Operation CROCODILE

Operation CROCODILE is Canada’s support to the United Nations Organization Stabilization Mission in the Democratic Republic of the Congo. This mission is known as Mission de l’Organisation des Nations Unies pour la stabilisation en République démocratique du Congo. Its acronym is MONUSCO.

How many people are deployed?

Currently, nine CAF members are deployed on Operation CROCODILE. They serve in two places in the Democratic Republic of Congo (DRC). The first place is the MONUSCO headquarters in Kinshasa. The second is a headquarters in Goma.

What do they do?

These CAF members are experts in military operations, liaison, and training. They support the MONUSCO mandate, which includes:

  • protecting civilians
  • working with the local government and international agencies to help the Congolese government improve justice and security
  • monitoring an arms ban
  • providing logistic support to assist in national and local elections

History and context of the operation

As of May 2019, MONUSCO has uniformed personnel from 54 nations. MONUSCO adapts according to the environment in the DRC.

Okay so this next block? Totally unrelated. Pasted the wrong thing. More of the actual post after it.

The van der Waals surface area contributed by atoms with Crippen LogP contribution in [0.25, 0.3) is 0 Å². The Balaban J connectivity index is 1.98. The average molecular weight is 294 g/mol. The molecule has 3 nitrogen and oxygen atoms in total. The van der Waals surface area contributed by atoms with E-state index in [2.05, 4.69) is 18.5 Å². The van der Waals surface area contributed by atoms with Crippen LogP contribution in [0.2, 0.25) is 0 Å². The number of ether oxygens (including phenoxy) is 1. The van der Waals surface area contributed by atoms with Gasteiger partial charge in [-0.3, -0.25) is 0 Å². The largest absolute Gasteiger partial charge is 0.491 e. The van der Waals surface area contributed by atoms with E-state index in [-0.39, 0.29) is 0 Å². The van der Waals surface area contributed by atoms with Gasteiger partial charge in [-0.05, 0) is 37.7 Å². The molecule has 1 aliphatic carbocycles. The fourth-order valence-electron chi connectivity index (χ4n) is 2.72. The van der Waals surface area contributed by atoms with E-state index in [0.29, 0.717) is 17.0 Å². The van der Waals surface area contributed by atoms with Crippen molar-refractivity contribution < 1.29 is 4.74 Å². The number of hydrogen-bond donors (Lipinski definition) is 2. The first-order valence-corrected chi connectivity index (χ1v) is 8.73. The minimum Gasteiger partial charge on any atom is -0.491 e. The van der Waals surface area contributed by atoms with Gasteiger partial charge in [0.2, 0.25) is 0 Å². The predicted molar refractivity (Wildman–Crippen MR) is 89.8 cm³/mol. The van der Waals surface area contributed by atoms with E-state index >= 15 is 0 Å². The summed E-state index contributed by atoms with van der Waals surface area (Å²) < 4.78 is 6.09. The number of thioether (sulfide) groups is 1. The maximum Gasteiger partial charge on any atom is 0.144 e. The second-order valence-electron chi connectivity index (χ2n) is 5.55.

Canadian Armed Forces’ relationship with MONUSCO

The CAF provided troops for the United Nations Mission in the Democratic Republic of Congo (MONUC) and has continued to provide troops for MONUSCO.

Timeline of key events

  • In 1997, the Second Congo War began. It started with a coup against President Mobutu Sese Seko. The state that had been Zaïre became the DRC under President Laurent Kabila.
  • In 1999, the Lusaka Ceasefire Agreement was signed by the DRC, Angola, Namibia, Rwanda, Uganda, and Zimbabwe. It was the first major attempt to end the Second Congo War.
  • On November 30, 1999, the United Nations Security Council (UNSC) established MONUC. With UNSC Resolution 1856 of December 22, 2008, it reached its peak of 22,016 total uniformed personnel.
  • In 2006, assisting Congolese authorities organize and conduct local elections was added to the mandate.
  • In May 2010, MONUC changed to MONUSCO after the environment in the DRC had changed.

Related links

Report a problem or mistake on this page
Please select all that apply:

Thank you for your help!

You will not receive a reply. For enquiries, contact us.

Date modified: